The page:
Updated at 10:10 am EST
Silvergate Capital (SI) – Get Free Report shares plunged lower Thursday after it said the collapse of FTX lead to a rush of withdrawals at the crypto lending specialist amid what it called a “crisis of confidence across the digital asset ecosystem.”
Silvergate said in a limited update to its fourth quarter earnings that deposits from digital asset customers fell $8.1 billion over the three months ended in December, compared to third quarter levels, to around $3.8 billion, following the FTX Chapter 11 bankruptcy filing in early November.
The rush to withdraw led Silvergate to sell $5.2 billion of its digital assets at a $718 million loss to their book value in order to maintain liquidity. The lender also said it will cut around 40% of its staff, taking a charge of around $4 million along the way, in order to reduce costs.
“In response to the rapid changes in the digital asset industry during the fourth quarter, we took commensurate steps to ensure that we were maintaining cash liquidity in order to satisfy potential deposit outflows, and we currently maintain a cash position in excess of our digital asset related deposits,” said CEO Alan Lane.
Silvergate shares were marked 47% lower in early Thursday trading immediately following the group’s fourth quarter update to change hands at $11.83 each, a move that would lop more than $320 million from its market value.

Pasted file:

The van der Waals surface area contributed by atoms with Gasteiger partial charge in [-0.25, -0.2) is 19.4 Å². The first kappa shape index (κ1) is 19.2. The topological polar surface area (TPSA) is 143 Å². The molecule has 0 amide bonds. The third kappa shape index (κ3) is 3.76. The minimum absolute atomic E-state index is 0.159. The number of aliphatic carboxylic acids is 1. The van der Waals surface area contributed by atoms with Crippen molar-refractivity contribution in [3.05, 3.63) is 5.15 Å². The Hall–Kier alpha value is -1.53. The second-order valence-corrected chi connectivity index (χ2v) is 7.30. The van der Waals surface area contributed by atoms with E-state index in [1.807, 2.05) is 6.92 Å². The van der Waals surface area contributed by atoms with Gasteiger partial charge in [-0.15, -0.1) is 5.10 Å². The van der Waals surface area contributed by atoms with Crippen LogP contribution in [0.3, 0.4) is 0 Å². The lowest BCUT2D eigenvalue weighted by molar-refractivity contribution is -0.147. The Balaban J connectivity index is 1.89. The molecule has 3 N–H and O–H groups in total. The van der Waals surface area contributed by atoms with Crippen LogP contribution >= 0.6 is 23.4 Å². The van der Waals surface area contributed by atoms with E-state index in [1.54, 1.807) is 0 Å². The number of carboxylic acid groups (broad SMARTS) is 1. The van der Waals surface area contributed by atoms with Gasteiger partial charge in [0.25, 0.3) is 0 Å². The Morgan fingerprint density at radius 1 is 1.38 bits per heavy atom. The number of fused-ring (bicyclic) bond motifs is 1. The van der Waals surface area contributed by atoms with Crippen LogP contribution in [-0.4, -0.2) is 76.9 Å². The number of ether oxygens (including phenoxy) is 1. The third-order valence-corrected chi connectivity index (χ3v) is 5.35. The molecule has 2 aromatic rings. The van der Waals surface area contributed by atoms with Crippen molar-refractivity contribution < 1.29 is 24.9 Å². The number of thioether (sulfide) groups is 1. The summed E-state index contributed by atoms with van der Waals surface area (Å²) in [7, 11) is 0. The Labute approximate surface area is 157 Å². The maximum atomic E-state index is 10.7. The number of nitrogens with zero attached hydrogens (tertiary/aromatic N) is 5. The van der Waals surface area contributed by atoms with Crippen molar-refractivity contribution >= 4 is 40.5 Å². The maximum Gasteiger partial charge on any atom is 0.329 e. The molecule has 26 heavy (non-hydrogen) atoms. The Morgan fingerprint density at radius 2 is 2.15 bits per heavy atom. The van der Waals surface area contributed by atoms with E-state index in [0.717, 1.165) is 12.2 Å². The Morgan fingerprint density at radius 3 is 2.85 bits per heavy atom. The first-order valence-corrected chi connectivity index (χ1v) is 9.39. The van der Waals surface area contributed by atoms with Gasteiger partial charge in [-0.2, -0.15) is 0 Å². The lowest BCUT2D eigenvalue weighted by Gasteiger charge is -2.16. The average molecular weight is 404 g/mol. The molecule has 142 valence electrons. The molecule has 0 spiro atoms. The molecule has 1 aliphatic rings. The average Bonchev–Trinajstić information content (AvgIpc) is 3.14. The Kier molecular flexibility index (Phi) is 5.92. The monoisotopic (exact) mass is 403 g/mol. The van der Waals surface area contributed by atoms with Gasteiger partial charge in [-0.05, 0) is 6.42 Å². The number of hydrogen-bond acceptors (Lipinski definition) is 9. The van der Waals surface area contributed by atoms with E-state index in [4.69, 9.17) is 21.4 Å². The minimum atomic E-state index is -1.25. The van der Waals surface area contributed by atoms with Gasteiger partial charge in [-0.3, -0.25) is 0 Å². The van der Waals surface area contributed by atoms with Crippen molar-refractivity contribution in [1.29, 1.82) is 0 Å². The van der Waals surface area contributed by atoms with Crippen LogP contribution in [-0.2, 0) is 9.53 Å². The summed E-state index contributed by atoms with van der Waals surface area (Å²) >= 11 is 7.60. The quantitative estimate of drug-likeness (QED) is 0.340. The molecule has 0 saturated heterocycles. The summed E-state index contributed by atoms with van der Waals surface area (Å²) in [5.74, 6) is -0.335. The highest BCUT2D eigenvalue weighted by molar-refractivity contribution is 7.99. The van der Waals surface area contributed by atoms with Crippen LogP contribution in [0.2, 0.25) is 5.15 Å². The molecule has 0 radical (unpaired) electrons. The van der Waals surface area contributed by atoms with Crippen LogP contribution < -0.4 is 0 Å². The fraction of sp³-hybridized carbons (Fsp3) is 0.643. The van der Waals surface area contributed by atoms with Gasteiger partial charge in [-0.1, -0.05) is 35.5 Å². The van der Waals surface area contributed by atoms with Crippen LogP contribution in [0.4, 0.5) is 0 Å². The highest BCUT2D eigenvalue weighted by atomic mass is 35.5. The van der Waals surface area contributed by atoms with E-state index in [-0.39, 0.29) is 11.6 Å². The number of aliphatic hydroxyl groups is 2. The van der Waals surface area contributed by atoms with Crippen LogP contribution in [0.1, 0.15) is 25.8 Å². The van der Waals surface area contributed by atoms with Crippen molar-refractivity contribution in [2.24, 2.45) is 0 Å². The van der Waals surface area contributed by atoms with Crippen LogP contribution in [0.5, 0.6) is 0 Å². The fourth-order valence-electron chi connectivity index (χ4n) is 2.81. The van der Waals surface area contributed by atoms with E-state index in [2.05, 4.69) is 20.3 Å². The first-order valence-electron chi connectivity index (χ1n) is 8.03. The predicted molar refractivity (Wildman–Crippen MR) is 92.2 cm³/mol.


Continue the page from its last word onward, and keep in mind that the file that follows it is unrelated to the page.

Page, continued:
FTX, at one time the second largest crypto platform in the world with a market value of around $32 billion, filed for Chapter 11 bankruptcy protection in early November amid a liquidity crisis triggered by the illegal use of customer deposits to back risky trades made by the group’s wholly owned hedge fund known as Alameda Research.
Its former CEO and founder, Sam Bankman-Fried, has been charged with eight counts of fraud and conspiracy by federal prosecutors in the Southern District of New York.
The U.S. Securities and Exchange Commission has charged him with building a ‘house of cards on a foundation of deception’ from the world’s second-largest crypto exchange while defrauding investors of more than $1.8 billion in order to expand his business empire and fund a lavish lifestyle that included luxury real estate purchases.